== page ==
On the Freedom Highway with Rhiannon Giddens

By Hiram Lee
15 April 2017

There are few singers today as powerful as Rhiannon Giddens, and fewer still with so commanding a stage presence. Born February 21, 1977 in Greensboro, North Carolina, Giddens first made a name for herself as a member of the folk revival group Carolina Chocolate Drops. In addition to her singing, Giddens is an accomplished violinist and banjoist.

Giddens’ 2015 solo album Tomorrow is My Turn was among the best of that year and featured a striking version of the traditional folk song “Waterboy,” often associated with the late folksinger Odetta (1930-2008). Her latest album, Freedom Highway, will almost certainly be counted among the best of this year.

Giddens wrote nine of Freedom Highway’s 12 songs. In these, she reveals a deep feeling for her fellow human beings, as well as a seriousness about history. Moreover, there is nothing, not one note, on this album that feels self-involved or trivial. That, alone, is something remarkable given the current state of both popular and “indie” or “alternative” music.

Rhiannon Giddens [Photo credit: Appalachian Encounters]

Accompanying Giddens’ originals are strong versions of “The Angels Laid Him Away,” by blues singer Mississippi John Hurt, and two songs associated with the Civil Rights movement: “Freedom Highway” by the Staples Singers, and “Birmingham Sunday” by Richard Fariña. The latter concerns the 1963 bombing by the Ku Klux Klan of the 16th Street Baptist Church in Birmingham, Alabama which left four little girls dead.

Perhaps the most haunting of the many haunting songs on Freedom Highway is “At the Purchaser’s Option.” It was inspired by Giddens’ discovery of an advertisement from the 1830s announcing the sale of a young female slave. The ad mentions, in passing, that the woman has a nine-month-old child who is also available “at the purchaser’s option.” Giddens’ puts herself in the woman’s shoes and sings movingly of her suffering: “Day by day I work the line/Every minute overtime/Fingers nimble, fingers quick/My fingers bleed to make you rich.”

Returning to modern day, “Better Get It Right The First Time,” sees Giddens turn her attention to police killings of innocent youth. She sings: “Young man was a good man/Did you stand your ground/Young man was a good man/Is that why they took you down/Young man was a good man/Or did you run that day/Young man was a good man/Baby, they shot you anyway.”

Called a “Black Lives Matter” anthem in many reviews, the song doesn’t actually emphasize race. While many of Freedom Highway’s songs do concern the history of what is commonly called the “African-American experience,” the poison of racialism does not make itself felt here. There is something far more humane and universal at work. Class, in a somewhat limited way, is also a part of many of the songs. This history, at any rate, is not the sole property of any one “race” and certainly not of the pro-capitalist Black Lives Matter movement.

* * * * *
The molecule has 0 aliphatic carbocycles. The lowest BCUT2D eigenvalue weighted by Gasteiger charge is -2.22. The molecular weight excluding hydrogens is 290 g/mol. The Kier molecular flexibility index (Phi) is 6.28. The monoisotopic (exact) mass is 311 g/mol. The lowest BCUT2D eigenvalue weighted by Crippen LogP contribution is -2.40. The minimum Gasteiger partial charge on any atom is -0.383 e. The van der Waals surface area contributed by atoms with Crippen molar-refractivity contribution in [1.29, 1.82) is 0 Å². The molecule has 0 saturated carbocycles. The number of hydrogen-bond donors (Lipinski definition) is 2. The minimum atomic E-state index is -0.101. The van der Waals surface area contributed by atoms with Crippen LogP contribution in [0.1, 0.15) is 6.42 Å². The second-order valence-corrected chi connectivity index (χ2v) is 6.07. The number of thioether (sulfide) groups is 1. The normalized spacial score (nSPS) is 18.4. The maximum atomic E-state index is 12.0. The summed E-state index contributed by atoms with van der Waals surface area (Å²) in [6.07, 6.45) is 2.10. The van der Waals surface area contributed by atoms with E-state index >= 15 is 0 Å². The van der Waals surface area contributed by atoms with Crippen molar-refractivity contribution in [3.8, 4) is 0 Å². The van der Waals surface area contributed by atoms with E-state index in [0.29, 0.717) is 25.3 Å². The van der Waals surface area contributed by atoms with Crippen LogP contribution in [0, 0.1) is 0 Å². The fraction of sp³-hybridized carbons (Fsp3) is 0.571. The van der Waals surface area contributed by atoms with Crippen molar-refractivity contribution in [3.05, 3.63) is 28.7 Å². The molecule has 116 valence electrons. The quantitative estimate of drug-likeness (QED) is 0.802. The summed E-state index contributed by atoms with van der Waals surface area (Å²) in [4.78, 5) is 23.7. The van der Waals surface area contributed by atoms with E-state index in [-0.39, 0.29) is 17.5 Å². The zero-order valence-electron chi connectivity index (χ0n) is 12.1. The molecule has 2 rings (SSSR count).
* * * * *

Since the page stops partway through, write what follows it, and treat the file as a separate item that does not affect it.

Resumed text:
The instrumentation and arrangements employed by Giddens throughout seamlessly blend a wide variety of influences. On many songs, the grooves of R&B meld with the growling, muted trumpets of 1920s jazz, while old-time Appalachian banjos thump out their always-mournful melodies.

Giddens’ banjo playing has none of the biting twang commonly associated with the instrument today. It has a thick, full sound. She uses slides to great effect in her phrasing. It’s perfect for the flirtatious “Hey Bébé” which resides somewhere between jazz, folk and blues music.

Freedom Highway and Tomorrow is My Turn before it are a step forward for Giddens. They are superior to her work with the Carolina Chocolate Drops, however interesting that effort was at times.

Folk music is easy to do wrong. A dull, pedagogical tone creeps into the work of many revivalists. The importance of certain songs is explained and then they are performed in such a way that one never feels this importance in the music itself. They become museum pieces. This is often combined with a silly sentimentality for the “simple lives” of “pure” folk. Period dress and exaggerated “folk” accents are adopted and exploited. It feels like acting, and bad acting at that.

The Carolina Chocolate Drops were by no means the worst offenders in this regard, but neither were they entirely immune to it. Giddens appears to have broken free of many of these limitations. She retains her folk roots while singing and performing in a way that feels very much alive and relevant, both traditional and modern.

Unlike many folk revivalists (and occasionally her bandmates) Giddens does not pretend to be less sophisticated than she is. And why should she?

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